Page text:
In rate of fire, the crossbow suffers the most terrible of compromizes. The only way to maximise rate of fire is to reduce loading time, and that can only be done by sacrificing mechanical advantage, and in consequence, draw weight. To summarize: a crossbow can be fast to reload or it can be powerful. It cannot be both. Even the fastest loading crossbow (the simple lever crossbow) has a rate of fire that is at best half the rate of the simple bow.

The major advantages of the crossbow are in fact economic. Manufacture of crossbows is a little more expensive than manufacture of simple bows, but only because the best simple bows require considerable expert skill and practice to manufacture, whereas the crossbow is complex. However, crossbow ammunition need not be of a high quality, so the projectiles for crossbows are much cheaper to manufacture than accurate arrows for longbows. All this pales into insignificance, however, when compared to the cost of training the soldiers.

It takes a few weeks at most to train someone to use a crossbow effectively on the battlefield. However it takes many years of regular practice to become proficient even in short simple bows with a relatively low draw weight.

***


And so to Skyrim.

Skyrim is a game, and it is a game about being a hero (or the opposite). It isn't a game about being a battlefield soldier, or a medieval general. The hero is, one assumes, something of an expert at arms and weapons, and has both the time and inclination to practice enough to perfect his skills.

Crossbows were added with the Dawnguard DLC (downloadable content—an extension to an existing game that is downloaded from the internet, M'Lud).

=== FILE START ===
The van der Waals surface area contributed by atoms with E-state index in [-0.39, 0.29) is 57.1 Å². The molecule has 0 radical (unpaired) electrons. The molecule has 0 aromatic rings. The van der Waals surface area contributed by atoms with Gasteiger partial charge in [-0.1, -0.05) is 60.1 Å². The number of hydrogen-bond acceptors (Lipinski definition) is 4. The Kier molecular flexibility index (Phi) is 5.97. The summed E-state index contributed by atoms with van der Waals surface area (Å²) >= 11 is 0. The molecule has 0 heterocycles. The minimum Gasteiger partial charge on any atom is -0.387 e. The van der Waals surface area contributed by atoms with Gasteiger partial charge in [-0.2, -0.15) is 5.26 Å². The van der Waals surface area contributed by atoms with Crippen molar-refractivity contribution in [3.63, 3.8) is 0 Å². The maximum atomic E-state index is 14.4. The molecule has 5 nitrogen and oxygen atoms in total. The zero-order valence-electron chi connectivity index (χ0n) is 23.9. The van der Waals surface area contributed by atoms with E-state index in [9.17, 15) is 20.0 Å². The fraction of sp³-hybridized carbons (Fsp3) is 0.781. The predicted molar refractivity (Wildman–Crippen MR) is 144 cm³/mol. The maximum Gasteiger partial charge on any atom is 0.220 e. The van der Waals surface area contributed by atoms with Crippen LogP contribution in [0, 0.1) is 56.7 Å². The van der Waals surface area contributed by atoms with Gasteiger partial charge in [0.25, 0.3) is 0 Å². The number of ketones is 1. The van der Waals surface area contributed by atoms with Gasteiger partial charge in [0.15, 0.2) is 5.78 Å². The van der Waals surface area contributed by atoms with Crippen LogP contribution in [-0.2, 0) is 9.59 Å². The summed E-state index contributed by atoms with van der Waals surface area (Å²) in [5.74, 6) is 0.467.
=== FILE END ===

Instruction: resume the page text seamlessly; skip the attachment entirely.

The crossbows in Skyrim are short, simple lever crossbows. Even when cocked by a massively muscle-bound Nord Hero, the draw weight must be pitiful, given the rate of fire that you can achieve. Yet they seem to be more effective than simple bows. This, of course, is the physics of the rule of cool. Crossbows are cool (apparently) so Skyrim has to have crossbows, and they have to be really really effective.

Personally, I don't think crossbows are cool. The crossbow is the weapon of poorly trained cannon fodder, not the weapon of a hero. I get that as a means of putting a stake through the heart of a vampire it makes a certain poetic sense - though in what way a conventional wooden arrow isn't a stake, I've yet to understand.

Next there will be pistol crossbows. I wish there were an html markup for massive, withering disdain. If there were, I'd have written that: <massive, withering disdan>pistol crossbows</massive, withering disdain>. Probably in comic sans. Being hit by a bolt from a pistol crossbow is rather like being poked with a damp twig.

Sigh. I like Skyrim. It has a great deal of awesome, and an awful lot of silliness. Don't even get me started on the dungeons full of useful gear and all the heal and buff potions left lying around just before the difficult bits.

Probably time to call it a day.

***

Were you wondering where the spurious/tenuous connexion to writing was? Here is your Aesop:

There is no substitute for research. Because while you can have some hero-dude who has a special skill that means he can both fabricate and use crossbows that are as effective or even more effective than simple bows, you should not do so in ignorance. The Rule of Cool is at your disposal, if applied sparingly, but you should do so knowing that you are doing so.


5 comments:

RFinn said...

You must hate the Assassin's Creed series. Many of the arms, especially the projectile arms, break the rules of physics in half. Still wicked fun, though.

Harry Dewulf said...

Actually I love Assassin's Creed, but mainly because the freerunning is spectacular and I enjoy the stories.

RFinn said...

I meant from a weapon realism POV. I love the stories too. I'll have to wait a year for AC3 to get cheap enough that I can buy the game and all the DLC for cheap (plus, I'm still in school now - not enough time).

Harry Dewulf said...

Well I'm not in School anymore (praise be), but I still wait for the prices to go down. I usually wait at least 6 months to buy a new title.

Becca Mills said...

Terrific post, Harry!